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I slid my way around the course and amazingly stayed pretty warm. I had dressed right for the occasion. I didn’t linger long after the finish. With more than five inches on the ground, I made my way back home to clean up my gear and store it for winter. I did drive back to Hartford late in the evening to watch the Mechanics Championship at the Black Bear Saloon. The crowd was festive and I saw many friends.

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The members of Team Horst Sports also had a great week. Arthur Roti, Wade Summers, Matt Domnarski, Dave Geissert, Paul Nyberg, and Tom Ricardi all raced multiple times. In addition to those guys, it was fun to see so m any friends from the New England cycling community. It was great to battle with so many of my “rivals” and I’m already looking forward to the beginning of the 2017-2018 season in August.

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Sunday’s Elite races were the culmination of a fantastic National Championships. My son and I returned to Riverside Park to watch. This was one of the best days the New England cycling community had ever seen. The snow had changed the complexion of the course yet again. The clouds cleared and bright sun shone. This caused quite a bit of melting, so once again, mud returned. This made for both visually appealing, and very challenging racing. Victories by Katie Compton and Stephen Hyde, who were both using their Horst Spikes™, topped off the festivities. Even in the cold, snow, and mud, the fans came out in force. The atmosphere was electric and many of us can’t wait until Nats return to New England. Hopefully, it isn’t another 12 year wait. Next year, the event is in Reno, Nevada.

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Race hosts, the Connecticut Cycling Advancement Program, and their cadre of volunteers (many from our team) put on a good show. Come spring, Riverside Park will require some repairs, but that’s OK. This was a great event for Riverfront Recapture. They want to see people using and enjoying the parks that they manage. The Internet is full of great images and stories from this amazing week of racing. Hartford has always been on the map, but many people were skeptical about the idea of Nats at Riverside Park.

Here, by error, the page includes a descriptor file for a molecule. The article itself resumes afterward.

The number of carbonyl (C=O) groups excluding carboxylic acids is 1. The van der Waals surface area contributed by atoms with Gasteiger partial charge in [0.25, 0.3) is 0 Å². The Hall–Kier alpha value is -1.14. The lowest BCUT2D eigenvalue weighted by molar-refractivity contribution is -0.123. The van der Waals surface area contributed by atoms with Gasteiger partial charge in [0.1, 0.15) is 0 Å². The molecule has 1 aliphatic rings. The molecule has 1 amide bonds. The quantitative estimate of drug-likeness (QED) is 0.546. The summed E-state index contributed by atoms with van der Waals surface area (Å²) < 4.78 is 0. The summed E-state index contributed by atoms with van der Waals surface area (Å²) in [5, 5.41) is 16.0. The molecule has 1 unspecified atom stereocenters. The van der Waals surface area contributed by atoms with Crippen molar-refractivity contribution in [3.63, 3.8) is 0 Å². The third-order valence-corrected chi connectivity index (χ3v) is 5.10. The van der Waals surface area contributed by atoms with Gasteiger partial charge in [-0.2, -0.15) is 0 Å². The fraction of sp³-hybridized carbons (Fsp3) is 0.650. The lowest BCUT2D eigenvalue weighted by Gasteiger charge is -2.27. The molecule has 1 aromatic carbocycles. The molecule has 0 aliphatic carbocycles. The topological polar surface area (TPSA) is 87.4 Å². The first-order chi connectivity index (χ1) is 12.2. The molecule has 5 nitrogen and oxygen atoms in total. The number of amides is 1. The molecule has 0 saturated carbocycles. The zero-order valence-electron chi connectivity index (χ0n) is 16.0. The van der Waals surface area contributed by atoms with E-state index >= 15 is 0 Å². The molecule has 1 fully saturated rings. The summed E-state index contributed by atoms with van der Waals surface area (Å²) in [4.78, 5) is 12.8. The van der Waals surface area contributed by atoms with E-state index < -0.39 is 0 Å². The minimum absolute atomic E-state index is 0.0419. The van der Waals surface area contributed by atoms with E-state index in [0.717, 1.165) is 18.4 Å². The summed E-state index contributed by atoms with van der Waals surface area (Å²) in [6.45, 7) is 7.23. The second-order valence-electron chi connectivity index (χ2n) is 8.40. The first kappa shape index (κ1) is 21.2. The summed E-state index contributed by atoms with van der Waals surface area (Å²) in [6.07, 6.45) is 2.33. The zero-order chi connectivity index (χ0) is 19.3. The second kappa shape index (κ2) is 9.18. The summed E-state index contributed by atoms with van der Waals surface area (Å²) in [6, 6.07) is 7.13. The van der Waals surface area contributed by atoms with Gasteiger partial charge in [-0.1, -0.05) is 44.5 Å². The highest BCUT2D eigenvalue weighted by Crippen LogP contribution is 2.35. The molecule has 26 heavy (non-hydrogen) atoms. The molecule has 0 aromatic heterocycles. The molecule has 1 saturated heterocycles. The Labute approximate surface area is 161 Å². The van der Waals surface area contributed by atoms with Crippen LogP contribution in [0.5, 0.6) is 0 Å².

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When Team Horst Sports put on the first cyclocross race there in 2003, we knew that the venue had the right characteristics and was a championship course candidate. We organized the first ever Connecticut Riverfront Cyclocross at Riverside Park. We weren’t directly involved with bringing Nats to Hartford in 2017, but I have no doubt that we sowed the seeds for what was an awesome event.

I’m so proud that the race was in Hartford.

Race Results

2017 USA Cyclo-Cross Nationals 40-49 Non-Championship

Wow. Wow. Wow. What a race. I left my iPhone back at Horst Engineering by mistake, so I don’t have any of my own photos from the race. I capture a few images of the “aftermath.”

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That’s OK, I needed both hands to hold on to the handlebars! The 2017 USA Cyclo-Cross National Championships kicked off in a big way today. I’m feeling a bit sad for the Riverside Park course. It’s already taken a beating and there are five days of racing to go.

I love cyclocross and the environment, so I’ll be there (with the crews) in the spring to fix the course up. Cross does do damage when conditions are as wet as they were today. Riverside Park isn’t pristine anyway. It is in the Connecticut River flood plain, which made the mud so, well…muddy.

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The rain came down heavily and turned the course into a quagmire. I pre-rode yesterday when it was 34 degrees Fahrenheit, firm, and a bit icy. Today, it was 40 degrees and pouring. Many of the rideable sections became unrideable as the race went on.